My boyfriend and I recently got back from a long-planned trip to Texas and other parts of the South. Along with a list of barbecue joints and rib shacks, we were armed with a list of sneaker and streetwear stores to hit up during our trip. Because we're from New Zealand, a relative sneaker blackhole when it comes to exclusive drops and limited edition releases, we were keen to make the most of the cornucopia of kicks available to us in the United States.

The first store we visited was in Austin, Texas. Walking in, I clocked three walls and two tables of sneakers, many of which I hadn’t seen in anything other than pixel form. Practically rubbing my hands with glee, I asked the guys working there which was the women’s section.

I was sheepishly pointed towards the smallest table in the darkest corner of the store, and told that it was the women’s and kid’s section. The women’s selection consisted almost entirely of Nike Air Max Theas and Air Max 90s in varying colorways of black, grey, blue, purple, and pink. On a mission for some new everyday kicks—my Theas had taken a hammering—I wasn’t interested. That’s ok, I thought, other stores will have a better selection.

Nope. We visited stores in Austin, Houston, New Orleans and even Tuscaloosa, Alabama, and I struck out every time. There were plenty of men’s sneakers that I liked the look of, but when you’re a woman who wears a women’s U.S. 8 and the smallest size stocked is a men’s U.S. 9, you can only window shop. (I confess to longingly stroking several pairs, knowing we could never be together.)

The stores that did carry women’s sneakers suffered from the same issues as our first stop in Austin—largely outdated designs, and traditionally feminine colorways in pinks, blues and purples. I’ll never forget the blank look of bewilderment on the assistant’s face in one particular store when I asked about the women’s section. Meanwhile, my boyfriend was like Augustus Gloop at Willy Wonka's Chocolate Factory, grabbing armfuls of kicks to try on in each store and coming home with a solid number of pairs from his “in your dreams” sneaker list.

At first, I thought this might be because of where we were traveling. In the South, people tend to dress neatly and tidily along clear gender lines. Androgynous style doesn’t seem to be a thing. When we visited the University of Alabama in Tuscaloosa, we came across a bunch of groups on campus tours. I noted that the women wore floaty summer blouses, denim shorts or jeans of varying lengths and strappy sandals. All the men wore—almost universally—khakis, polos and your grandpa’s old brown shoes from Brooks Brothers. Kids dressed exactly like their parents. It felt like Stepford.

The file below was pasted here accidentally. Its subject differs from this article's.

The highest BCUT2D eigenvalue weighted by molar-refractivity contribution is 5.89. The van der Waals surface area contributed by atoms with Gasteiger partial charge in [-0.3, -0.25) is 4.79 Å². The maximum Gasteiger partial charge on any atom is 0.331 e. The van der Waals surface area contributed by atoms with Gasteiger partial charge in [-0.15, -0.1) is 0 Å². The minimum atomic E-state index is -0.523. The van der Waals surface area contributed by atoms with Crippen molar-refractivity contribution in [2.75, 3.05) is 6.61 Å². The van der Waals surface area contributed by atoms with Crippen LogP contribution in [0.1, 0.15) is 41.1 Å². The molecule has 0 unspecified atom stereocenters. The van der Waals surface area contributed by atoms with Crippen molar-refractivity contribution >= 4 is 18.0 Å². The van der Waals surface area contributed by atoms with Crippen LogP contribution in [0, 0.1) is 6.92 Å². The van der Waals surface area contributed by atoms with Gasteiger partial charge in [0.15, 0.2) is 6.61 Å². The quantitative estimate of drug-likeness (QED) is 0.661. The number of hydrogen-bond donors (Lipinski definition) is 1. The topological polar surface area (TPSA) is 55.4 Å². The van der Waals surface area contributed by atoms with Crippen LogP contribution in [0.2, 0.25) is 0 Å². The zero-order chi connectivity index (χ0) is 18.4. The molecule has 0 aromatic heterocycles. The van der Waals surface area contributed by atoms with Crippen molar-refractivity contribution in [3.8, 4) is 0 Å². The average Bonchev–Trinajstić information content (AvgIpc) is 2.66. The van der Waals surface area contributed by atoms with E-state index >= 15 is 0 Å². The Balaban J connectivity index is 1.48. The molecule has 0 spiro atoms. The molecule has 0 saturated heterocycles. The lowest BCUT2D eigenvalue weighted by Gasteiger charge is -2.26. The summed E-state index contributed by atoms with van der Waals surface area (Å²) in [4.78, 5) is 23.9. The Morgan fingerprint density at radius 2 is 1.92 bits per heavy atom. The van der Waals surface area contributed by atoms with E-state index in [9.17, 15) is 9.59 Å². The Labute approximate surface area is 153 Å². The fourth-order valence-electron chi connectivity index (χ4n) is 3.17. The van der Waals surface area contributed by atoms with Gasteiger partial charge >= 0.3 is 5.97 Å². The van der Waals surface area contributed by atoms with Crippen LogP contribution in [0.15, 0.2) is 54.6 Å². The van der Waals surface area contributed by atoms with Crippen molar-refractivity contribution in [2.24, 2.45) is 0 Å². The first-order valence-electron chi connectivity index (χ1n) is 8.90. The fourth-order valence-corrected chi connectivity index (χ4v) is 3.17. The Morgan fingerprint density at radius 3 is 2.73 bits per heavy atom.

After coming home and doing some research, however, it seems my experience wasn’t unique to the South. The lack of an exciting selection of women’s sneakers in-store seems to face women who love kicks everywhere, whether they’re in New Orleans, New Zealand or Paris. This problem can be neatly summarized by one single design—the Nike Dunk Sky-Hi sneaker boot.

I love sneakers because they allow me to express my style in a way that doesn’t require me to painfully harness my feet into sky-high shoes, which are often fashioned from unforgiving materials. The textural and color possibilities provided by increasingly ambitious sneaker designs are far more interesting to me than a high-heeled boot made of leather and more leather.

The Sky-Hi removes most of the exciting elements of sneakers, being mostly available in neutral, monotone colorways, and combines them with the most frustrating aspect of women’s footwear—that damn heel. To me, the Sky-Hi is a well-intentioned misinterpretation of what women want from sneakers. It says, “oh hey, you’re a lady? You like sneakers? Here, have a sneaker with a high heel, so you can lady while you sneaker!”

I’m not saying that streetwear in general doesn’t cater for anything other than traditionally “feminine” style—in New Zealand, for example, women like me who prefer low-key, androgynous styling are far better off than we would be anywhere I visited in the U.S., even the liberal island of Austin. We have a great selection of labels in stores such as Good as Gold, which carries an excellent selection of streetwear in a range of styles, with far more trousers than they have dresses or skirts. Local labels like Five Each and Huffer have excellent collections of low-key basics that would pair perfectly with sneakers in a booming colorway.